Retired Navy Capt. Chuck Mull lives with his wife Sally of 66 years at the Thornton Oaks Retirement Community in Brunswick. He represents his Naval Academy classmates in their class column for the monthly Alumni magazine “Shipmate.” He is currently developing the Naval Academy’s contributions to the history of Naval Shipbuilding during the period 1950-2000. Here, he sounds off on his experience as a Rotarian:

Why do you belong to Rotary?

While I was growing up in Catskill, NY, my dad owned and operated a magazine wholesale business that distributed most of all the magazines published by the major publishers to retailers throughout three counties surrounding Catskill along the upper Hudson River. On one occasion, when I was about 12 or 13 years old, I delivered a bundle of magazines to the old Saulpaugh Hotel in downtown Catskill. I noticed an emblem on the hotel’s front door that said, “Rotary meets here on Tuesdays at noon”. My curiosity was aroused, so I asked the hotel clerk at the check-in counter what was meant by the emblem. He briefly explained that the Catskill Rotary Club did good things for the town of Catskill, such as recreation programs. I never forgot that.

A second experience was when I was ending my plebe or first year as a midshipman at Annapolis. I was home on summer leave after having just completed a “Youngster” two-month cruise to Europe, my indoctrination to life at sea as a deck seaman aboard the battleship USS Missouri (BB-63). My dad had accepted an invitation for me to speak at a Ravena New York Rotary Club luncheon. Speaking to about 20 Rotarians was my first Rotary experience.

Some 30 years later when I was on duty in Bath as the Navy’s Supervisor of Shipbuilding, Overhaul and Repair administering all Navy contracts at Bath Iron Works, I was asked by Bath Rotary Club president Jack Hart to be an Honorary Member of Bath Rotary. By Navy policy active duty personnel could not join civilian clubs, but could accept honorary recognition. I did so, and attended occasional meetings when I could do so.

Thus, when I retired from the Navy in 1981 after 35 years active service, my wife Sally and I decided to stay in Brunswick. With my arm immediately being twisted by my close friend and Rotarian, retired Army Colonel Ed Ryan, I joined the Brunswick Club. Sally and I were in the process of purchasing the Stowe Travel Agency from Brunswick icon 90-plus-year-old Mary Baxter White. With the little background I had about Rotary in general and Brunswick Rotary in particular from Ed, I decided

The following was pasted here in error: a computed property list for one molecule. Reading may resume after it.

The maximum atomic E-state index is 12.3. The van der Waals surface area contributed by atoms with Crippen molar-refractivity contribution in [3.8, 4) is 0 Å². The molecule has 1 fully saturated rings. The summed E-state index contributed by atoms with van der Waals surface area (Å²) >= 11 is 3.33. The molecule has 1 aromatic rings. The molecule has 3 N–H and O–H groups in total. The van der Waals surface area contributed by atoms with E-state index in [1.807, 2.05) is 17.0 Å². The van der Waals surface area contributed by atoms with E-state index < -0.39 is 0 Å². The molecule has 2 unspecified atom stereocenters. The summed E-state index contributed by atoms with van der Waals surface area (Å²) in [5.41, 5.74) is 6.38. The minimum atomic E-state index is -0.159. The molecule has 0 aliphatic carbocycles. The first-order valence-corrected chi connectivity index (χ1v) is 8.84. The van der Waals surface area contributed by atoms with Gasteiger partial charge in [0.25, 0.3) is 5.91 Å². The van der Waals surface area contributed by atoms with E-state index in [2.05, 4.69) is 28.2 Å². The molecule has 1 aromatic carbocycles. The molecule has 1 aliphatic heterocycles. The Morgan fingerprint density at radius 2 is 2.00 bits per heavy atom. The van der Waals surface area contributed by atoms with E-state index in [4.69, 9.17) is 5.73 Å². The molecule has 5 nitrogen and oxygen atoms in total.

I wanted to become friends and share business interests with club members, and actively participate in the community activities of the club.

I continued to belong to the club for 35 years until age 89 in 2016 when aging and other demands were catching up with me. The club did “good things”. I chaired the membership committee for two years and later the Brunswick Area Pride and Heritage committee for many years. The speaker programs were excellent and informative. The location of meetings had to be changed periodically, and I had some influence there. I served on the BOD for several years. I assisted in the fundraising efforts. I did the advertising arrangements for the club’s annual talent stage competition one year which broke attendance records. Club projects were many. With dedication and continuity, in general, I belonged!

What is the value to the community?

The value to the community is immense. With full membership of some 50-plus supporting, the club fulfills many needs in the Town. It supports town youth programs, including sports teams. It recognizes potential historic sites and to date has provided 17 bronze plaques appropriately located at these historic sites. They provide educational and cultural, as well as the historical description of each site to residents and visitors of all ages in the midcoast region of Maine. It sponsors and conducts “fun and games” on the Mall during the July 4th holiday every year. For the last eight years, it has sponsored and produced “Midcoast Maine’s Got Talent”. These are only the highlights of club programs.

What did you find most rewarding?

Probably most rewarding has been the friendships created and sustained among the membership. Yes, and certainly fulfilling the responsibilities assumed for specific projects or tasks performed is very satisfying. I also believe each club member has been proud of being a part of the Brunswick Rotary Club! I certainly was!

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